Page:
Fundamentals of Energy Trading & Hedging
CPE Credits: Marketing 1, Management Advisory Services 3, Economics 2, Production 2, Specialized Knowledge & Applications 8: Total = 16
Day 1
Understanding Risk Management

Why Companies Hedge
 
• Earnings stability vs. price certainty
• Accessing capital
• Comparing volatilities of crude oil, natural gas, coal and power

Enterprise Risk in Energy
 
• Directional price risk
• Spread risk vs. price risk
• Force Majeure & physical supply risk
• Credit risk
• Operational Risk
• Risk in an Enterprise transformed, not eliminated

Identifying Risk Positions

• Physical vs. financial risk exposure
• Being long/short energy without a physical position
• Indexation and its implications to risk exposure

Structure of Trading

• Understanding bid-offer quotes
• Factors influencing the bid-offer spread
• The dealing process
• Role of the market makers and brokers

Pricing Energy in the Forward Market

Knowledge of how to construct and use forward price curves is central to understanding how the core derivative products — futures, options and swaps — function. This section focuses on the concept of forward pricing, price curves and ends with a discussion of basis risk and how this affects different strategies.

Defining the Forward Price Curve

• Based on dealable prices
• Not a price forecast

Pricing Energy in the Forward Market
 
• The theory of arbitrage-free forward pricing
• Why forward prices in energy don’t conform to theory
• Forward pricing disciplines for storable energy products
• Synthetic forwards

The Structure of Forward Price Curves
 
• Physical supply risk and backwardation in energy price curves
• Seasonality and the price curve for natural gas and refined products
• Price curves for power and coal
• Synthetic storage and storage arbitrage
• Valuing inter-period exchanges of physical energy

Price Curve Applications
 
• Pricing transactions
• Valuing existing positions
• Role of the price curve in developing hedge tactics
• Role of the price curve in analyzing capital energy investments

Using Swaps to Manage Risk

This section explores swaps as a financial tool in energy risk management including its relationship to the price curve. It explains how swaps serve to separate price risk from physical risk and the array of benefits that generates. Popular strategies are discussed along with more tailored solutions to risk management situations. 

The Fixed/Floating Swap
 
• Swap mechanics
• Advantages to companies
• Separating physical risk from price risk
• Force majeure issues
 
Using a Swap to Hedge Price Risk

• Interpreting a dealer quote on a swap
• Constructing a hedge using swap
• Creating and interpreting swap diagrams
• Calculating a hedger’s all-in cost with a swap
 

Swap Pricing
 
• Defining a fair-value exchange pricing for a swap
• Relationship between swap prices and the price curve
• Embedding financing in a swap structure
 
Extending the Swap Concept
 
• Gas Daily/Swing swaps
• Weather hedging/Cooling Degree Day (CDD) swaps
• Hedging LNG and crude oil ocean shipping rates
• Storage swaps
• Volatility swaps
• Credit default swaps
• Contract for differences
 
Day 2
Basis Trading

Basis and Transportation

• Defining location basis
• Basis as synthetic transportation

The Basis Swaps as a Risk Management Tool

• Basis as a risk to a hedger
• The structure of the basis swap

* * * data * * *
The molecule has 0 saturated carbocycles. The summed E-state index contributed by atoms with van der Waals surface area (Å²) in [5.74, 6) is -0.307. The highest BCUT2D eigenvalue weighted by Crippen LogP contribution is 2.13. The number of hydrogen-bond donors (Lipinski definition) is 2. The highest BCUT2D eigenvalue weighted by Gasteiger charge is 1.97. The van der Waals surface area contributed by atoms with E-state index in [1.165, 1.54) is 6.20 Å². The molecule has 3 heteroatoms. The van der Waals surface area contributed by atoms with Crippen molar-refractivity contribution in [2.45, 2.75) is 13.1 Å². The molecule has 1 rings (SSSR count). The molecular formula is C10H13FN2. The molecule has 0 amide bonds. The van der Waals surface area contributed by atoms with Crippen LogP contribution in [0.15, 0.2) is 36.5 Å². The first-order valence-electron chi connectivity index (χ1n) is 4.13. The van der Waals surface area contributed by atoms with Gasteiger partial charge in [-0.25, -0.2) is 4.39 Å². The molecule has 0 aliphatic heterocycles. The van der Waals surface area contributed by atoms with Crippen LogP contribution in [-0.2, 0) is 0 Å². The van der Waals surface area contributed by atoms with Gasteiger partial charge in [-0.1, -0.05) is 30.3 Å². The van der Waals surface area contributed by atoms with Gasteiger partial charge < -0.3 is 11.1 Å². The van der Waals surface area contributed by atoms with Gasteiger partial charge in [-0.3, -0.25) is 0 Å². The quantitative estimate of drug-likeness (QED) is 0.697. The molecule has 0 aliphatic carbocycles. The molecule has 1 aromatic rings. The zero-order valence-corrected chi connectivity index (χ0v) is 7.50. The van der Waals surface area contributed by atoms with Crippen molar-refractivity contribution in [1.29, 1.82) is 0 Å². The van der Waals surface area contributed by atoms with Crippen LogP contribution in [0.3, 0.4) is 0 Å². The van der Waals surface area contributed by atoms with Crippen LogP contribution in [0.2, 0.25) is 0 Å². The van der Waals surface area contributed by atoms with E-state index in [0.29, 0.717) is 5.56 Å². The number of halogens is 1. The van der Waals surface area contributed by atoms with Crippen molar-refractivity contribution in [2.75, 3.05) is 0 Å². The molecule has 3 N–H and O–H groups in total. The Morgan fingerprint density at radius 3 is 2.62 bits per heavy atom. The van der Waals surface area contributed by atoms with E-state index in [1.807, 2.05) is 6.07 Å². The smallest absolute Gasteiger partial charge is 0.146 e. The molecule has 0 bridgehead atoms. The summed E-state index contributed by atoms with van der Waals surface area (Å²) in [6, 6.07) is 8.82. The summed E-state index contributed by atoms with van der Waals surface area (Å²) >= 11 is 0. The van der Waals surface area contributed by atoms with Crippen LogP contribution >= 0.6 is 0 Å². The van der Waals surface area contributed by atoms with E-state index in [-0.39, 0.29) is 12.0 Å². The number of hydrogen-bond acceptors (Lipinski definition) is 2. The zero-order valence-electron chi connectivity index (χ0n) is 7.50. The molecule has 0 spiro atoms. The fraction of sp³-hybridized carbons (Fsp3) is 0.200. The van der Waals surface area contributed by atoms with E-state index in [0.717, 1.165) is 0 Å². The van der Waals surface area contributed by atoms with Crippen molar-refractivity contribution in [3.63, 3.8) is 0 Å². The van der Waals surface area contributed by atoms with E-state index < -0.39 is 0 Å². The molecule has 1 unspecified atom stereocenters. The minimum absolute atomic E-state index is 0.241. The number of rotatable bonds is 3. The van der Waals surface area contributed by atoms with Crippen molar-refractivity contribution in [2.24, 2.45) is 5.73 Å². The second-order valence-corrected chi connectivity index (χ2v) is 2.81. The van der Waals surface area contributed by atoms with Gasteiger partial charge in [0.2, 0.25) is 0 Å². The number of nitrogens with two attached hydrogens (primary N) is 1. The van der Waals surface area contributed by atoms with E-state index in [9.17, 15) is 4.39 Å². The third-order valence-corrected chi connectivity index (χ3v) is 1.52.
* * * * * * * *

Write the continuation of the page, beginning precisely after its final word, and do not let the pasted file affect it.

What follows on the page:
• Pricing basis transactions
• Understanding bid-offer quotes in the basis market

Using the Basis Swap to Hedge Location Risks

• Managing natural gas basis risk
• Hedging transport/transmission costs with a basis swap
• Managing price risk using basis swaps
• Using a basis swap to eliminate basis risk
• Using a basis swap to optimize risk/return

Benchmark Pricing of Physical Natural Gas

• Pricing from the benchmark price curve
• Embedded options — swing
• Credit and capital adequacy
• Combining value components to price delivered gas forward

Fixed Transmission Rights (FTR’s)

• Locational Marginal Pricing
• FTR as a basis swap
• Firm transmission through an FTR

Using Basis Swaps to Transform Risk

• Using a basis swap to optimize risk/return
• Using the basis swap to synthetically transport energy
• Spark spread swaps

Hedging with Futures

Futures are one of the key building blocks of derivative products. This section introduces participants to exchange traded futures and its mechanisms such as margining, paper trading, physical settlement and the use of EFPs and EFSs. It also explores the newer areas of on-line trading, examining the varied product offered through these new trading platforms

The Futures Contract

• Exchange-traded contracts
• Comparison — futures vs. swaps
• Standardized terms
• The NYMEX Natural Gas Contract

The Mechanics of Margins

• Original margin
• Variation margin
• Cash liquidity risk

Exchange Traded Contracts

• The NYMEX Natural Gas Contract
• Contract Specifications: Physical vs. Financial settlement
• NYMEX options and strips

Credit and Cash Liquidity Risks

• Mechanics of margins
• Original vs. variation margin
• Variation margin
• Cash liquidity risk

Hedging Using Futures

• Standard (physical) delivery under NYMEX
• Infrequency of physical delivery
• Paper hedging a risk position using futures contracts
• NYMEX look-alike swaps
• Comparing futures and swap hedge strategies

Exchange of Futures for Physicals (EFP)

• Execution risk
• Using EFP Settlement
• EFP vs. basis swaps
• Exchange of Futures for Swaps


On-Line Traded Products

• NYMEX Clearport
• Penultimate swap futures
• Basis swap futures
• Swing swap futures






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